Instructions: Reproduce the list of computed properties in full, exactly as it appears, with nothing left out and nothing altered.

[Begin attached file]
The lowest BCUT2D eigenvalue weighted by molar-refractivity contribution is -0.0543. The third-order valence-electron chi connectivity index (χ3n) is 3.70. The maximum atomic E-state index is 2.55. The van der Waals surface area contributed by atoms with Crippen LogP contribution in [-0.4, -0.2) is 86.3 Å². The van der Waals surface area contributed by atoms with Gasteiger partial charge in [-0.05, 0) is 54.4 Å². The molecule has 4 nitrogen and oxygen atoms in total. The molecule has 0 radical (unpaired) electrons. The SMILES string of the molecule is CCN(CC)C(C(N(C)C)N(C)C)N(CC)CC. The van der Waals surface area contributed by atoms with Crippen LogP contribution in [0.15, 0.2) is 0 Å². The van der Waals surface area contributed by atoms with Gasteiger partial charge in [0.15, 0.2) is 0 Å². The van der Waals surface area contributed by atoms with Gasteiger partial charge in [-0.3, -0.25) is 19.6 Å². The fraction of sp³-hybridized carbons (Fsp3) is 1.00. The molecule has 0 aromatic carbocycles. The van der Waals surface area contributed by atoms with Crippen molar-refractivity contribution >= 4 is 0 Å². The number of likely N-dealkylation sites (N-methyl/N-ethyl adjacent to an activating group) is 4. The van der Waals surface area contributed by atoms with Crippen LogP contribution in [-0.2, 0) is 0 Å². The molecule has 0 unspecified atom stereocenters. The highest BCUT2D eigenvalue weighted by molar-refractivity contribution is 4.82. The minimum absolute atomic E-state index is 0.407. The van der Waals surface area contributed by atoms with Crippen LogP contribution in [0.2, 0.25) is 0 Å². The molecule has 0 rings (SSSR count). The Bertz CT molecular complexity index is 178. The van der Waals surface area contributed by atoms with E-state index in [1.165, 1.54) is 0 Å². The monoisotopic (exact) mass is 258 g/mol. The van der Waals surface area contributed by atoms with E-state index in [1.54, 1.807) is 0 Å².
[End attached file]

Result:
The lowest BCUT2D eigenvalue weighted by molar-refractivity contribution is -0.0543. The third-order valence-electron chi connectivity index (χ3n) is 3.70. The maximum atomic E-state index is 2.55. The van der Waals surface area contributed by atoms with Crippen LogP contribution in [-0.4, -0.2) is 86.3 Å². The van der Waals surface area contributed by atoms with Gasteiger partial charge in [-0.05, 0) is 54.4 Å². The molecule has 4 nitrogen and oxygen atoms in total. The molecule has 0 radical (unpaired) electrons. The SMILES string of the molecule is CCN(CC)C(C(N(C)C)N(C)C)N(CC)CC. The van der Waals surface area contributed by atoms with Crippen LogP contribution in [0.15, 0.2) is 0 Å². The van der Waals surface area contributed by atoms with Gasteiger partial charge in [0.15, 0.2) is 0 Å². The van der Waals surface area contributed by atoms with Gasteiger partial charge in [-0.3, -0.25) is 19.6 Å². The fraction of sp³-hybridized carbons (Fsp3) is 1.00. The molecule has 0 aromatic carbocycles. The van der Waals surface area contributed by atoms with Crippen molar-refractivity contribution >= 4 is 0 Å². The number of likely N-dealkylation sites (N-methyl/N-ethyl adjacent to an activating group) is 4. The van der Waals surface area contributed by atoms with Crippen LogP contribution in [-0.2, 0) is 0 Å². The molecule has 0 unspecified atom stereocenters. The highest BCUT2D eigenvalue weighted by molar-refractivity contribution is 4.82. The minimum absolute atomic E-state index is 0.407. The van der Waals surface area contributed by atoms with Crippen LogP contribution in [0.2, 0.25) is 0 Å². The molecule has 0 rings (SSSR count). The Bertz CT molecular complexity index is 178. The van der Waals surface area contributed by atoms with E-state index in [1.165, 1.54) is 0 Å². The monoisotopic (exact) mass is 258 g/mol. The van der Waals surface area contributed by atoms with E-state index in [1.54, 1.807) is 0 Å².